San Diego’s Top Brewers by Bruce Glassman. (affiliate link)

In San Diego, craft beer and food trucks go so tightly hand-in-hand, that recent regulations that limit the operations of food trucks, has hurt craft breweries there. Think about that.

On-site food preparation is best

You’ve graduated past the taproom. You have a regular schedule of food trucks in your parking lot every night. You’re packaging your beer for distribution and you can’t keep it on the shelf. Your brand is highly recognized and sought after. People are traveling from half-a-state away. (Three states away, if you’re in New England.) You’re finally planning a bigger brewery. It’s gonna have a kitchen.

Ok, sometimes my imagination gets away with me. I mean oftentimes it does.

Anyway, even an operation much smaller than this could benefit from on-site food preparation service.

When your brand is unique, recognized, and respected, you want to make sure that the accompanying food is equally respectable. The only way to be certain that the food offerings are worthy of being served beside your beer, is to make it yourself.

Go for it! Just remember why you started. Don’t become a restaurant that makes beer. Keep being a brewery that makes food.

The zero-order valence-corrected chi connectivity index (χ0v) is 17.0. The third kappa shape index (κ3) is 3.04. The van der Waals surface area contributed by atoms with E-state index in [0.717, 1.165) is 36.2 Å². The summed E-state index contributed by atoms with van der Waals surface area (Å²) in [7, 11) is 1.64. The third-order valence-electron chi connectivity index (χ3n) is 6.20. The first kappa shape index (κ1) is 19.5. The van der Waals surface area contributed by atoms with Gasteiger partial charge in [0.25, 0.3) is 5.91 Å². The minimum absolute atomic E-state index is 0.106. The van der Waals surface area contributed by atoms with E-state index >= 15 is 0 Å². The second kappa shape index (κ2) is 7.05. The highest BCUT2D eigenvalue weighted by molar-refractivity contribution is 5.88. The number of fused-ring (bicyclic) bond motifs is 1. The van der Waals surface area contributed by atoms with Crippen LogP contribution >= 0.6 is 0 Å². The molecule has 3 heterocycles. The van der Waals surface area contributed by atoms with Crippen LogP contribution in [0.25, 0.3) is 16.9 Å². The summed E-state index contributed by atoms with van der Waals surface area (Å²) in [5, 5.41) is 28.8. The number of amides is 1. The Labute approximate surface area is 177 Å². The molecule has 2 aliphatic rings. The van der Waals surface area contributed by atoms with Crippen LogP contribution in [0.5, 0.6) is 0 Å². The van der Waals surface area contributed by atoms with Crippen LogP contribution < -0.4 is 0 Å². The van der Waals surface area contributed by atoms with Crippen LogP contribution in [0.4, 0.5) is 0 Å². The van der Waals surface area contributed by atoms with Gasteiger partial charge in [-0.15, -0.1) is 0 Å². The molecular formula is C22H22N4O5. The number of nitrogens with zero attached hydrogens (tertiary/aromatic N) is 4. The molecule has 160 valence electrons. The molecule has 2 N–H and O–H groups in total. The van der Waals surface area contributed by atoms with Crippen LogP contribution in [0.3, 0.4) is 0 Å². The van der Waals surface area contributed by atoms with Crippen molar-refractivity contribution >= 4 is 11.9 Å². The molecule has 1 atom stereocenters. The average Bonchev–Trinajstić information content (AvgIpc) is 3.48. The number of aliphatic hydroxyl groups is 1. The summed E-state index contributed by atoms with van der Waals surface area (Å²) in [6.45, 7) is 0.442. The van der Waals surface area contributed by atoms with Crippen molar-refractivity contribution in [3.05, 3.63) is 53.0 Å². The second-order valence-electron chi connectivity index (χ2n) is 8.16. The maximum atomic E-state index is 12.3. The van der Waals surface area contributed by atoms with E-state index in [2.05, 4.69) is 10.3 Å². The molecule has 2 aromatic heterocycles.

Unless you operate a brewpub. Well, then…

Other options for brewery food

There could be any variation of the above, or even some other options.

For example, a small brewery not too far from my home started off contracting with another eatery. Alas, it didn’t work out long. About a year after they opened, the relationship was severed. The pizza cart or the hot dog cart started coming some nights. Now the brewery is doing their own on-site food preparation.

Moral of the story: Get creative, stick with it, if it doesn’t work try something else. But always match the high-quality of your beer with high-quality food.

Do you know of another model of food service for a brewery? Please share it with us in the comments below.

 

Please share this post with your friends by using the icons above, subscribe via email, or click here for the RSS feed.

Nathan Pierce

    Drinks beer, quit his job, planning to start a brewery. I try to write every week about something in my life relating to my pursuit to start a brewery. Topics include: entrepreneurship, beer, leadership, and productivity.